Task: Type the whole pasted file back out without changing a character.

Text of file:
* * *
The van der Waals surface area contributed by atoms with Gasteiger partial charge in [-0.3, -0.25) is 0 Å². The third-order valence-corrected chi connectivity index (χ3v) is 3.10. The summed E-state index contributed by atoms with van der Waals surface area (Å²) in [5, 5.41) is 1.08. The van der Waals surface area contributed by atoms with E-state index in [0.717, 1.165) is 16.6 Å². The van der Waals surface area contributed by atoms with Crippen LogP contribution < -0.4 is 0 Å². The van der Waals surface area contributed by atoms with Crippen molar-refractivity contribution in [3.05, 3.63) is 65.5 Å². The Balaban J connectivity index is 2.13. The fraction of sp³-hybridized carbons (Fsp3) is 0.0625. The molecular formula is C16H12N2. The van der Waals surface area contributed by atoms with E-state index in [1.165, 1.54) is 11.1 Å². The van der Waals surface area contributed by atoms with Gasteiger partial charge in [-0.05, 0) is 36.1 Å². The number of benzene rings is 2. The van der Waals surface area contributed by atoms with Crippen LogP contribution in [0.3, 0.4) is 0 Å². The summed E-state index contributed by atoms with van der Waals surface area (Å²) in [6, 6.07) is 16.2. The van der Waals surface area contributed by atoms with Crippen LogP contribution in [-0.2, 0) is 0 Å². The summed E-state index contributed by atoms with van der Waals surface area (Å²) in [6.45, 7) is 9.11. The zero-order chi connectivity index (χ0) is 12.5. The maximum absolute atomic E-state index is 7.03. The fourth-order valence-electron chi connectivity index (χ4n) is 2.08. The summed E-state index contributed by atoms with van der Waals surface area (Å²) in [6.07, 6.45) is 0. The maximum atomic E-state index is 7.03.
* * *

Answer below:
The van der Waals surface area contributed by atoms with Gasteiger partial charge in [-0.3, -0.25) is 0 Å². The third-order valence-corrected chi connectivity index (χ3v) is 3.10. The summed E-state index contributed by atoms with van der Waals surface area (Å²) in [5, 5.41) is 1.08. The van der Waals surface area contributed by atoms with E-state index in [0.717, 1.165) is 16.6 Å². The van der Waals surface area contributed by atoms with Crippen LogP contribution < -0.4 is 0 Å². The van der Waals surface area contributed by atoms with Crippen molar-refractivity contribution in [3.05, 3.63) is 65.5 Å². The Balaban J connectivity index is 2.13. The fraction of sp³-hybridized carbons (Fsp3) is 0.0625. The molecular formula is C16H12N2. The van der Waals surface area contributed by atoms with E-state index in [1.165, 1.54) is 11.1 Å². The van der Waals surface area contributed by atoms with Gasteiger partial charge in [-0.05, 0) is 36.1 Å². The number of benzene rings is 2. The van der Waals surface area contributed by atoms with Crippen LogP contribution in [0.3, 0.4) is 0 Å². The summed E-state index contributed by atoms with van der Waals surface area (Å²) in [6, 6.07) is 16.2. The van der Waals surface area contributed by atoms with Crippen LogP contribution in [-0.2, 0) is 0 Å². The summed E-state index contributed by atoms with van der Waals surface area (Å²) in [6.45, 7) is 9.11. The zero-order chi connectivity index (χ0) is 12.5. The maximum absolute atomic E-state index is 7.03. The fourth-order valence-electron chi connectivity index (χ4n) is 2.08. The summed E-state index contributed by atoms with van der Waals surface area (Å²) in [6.07, 6.45) is 0. The maximum atomic E-state index is 7.03.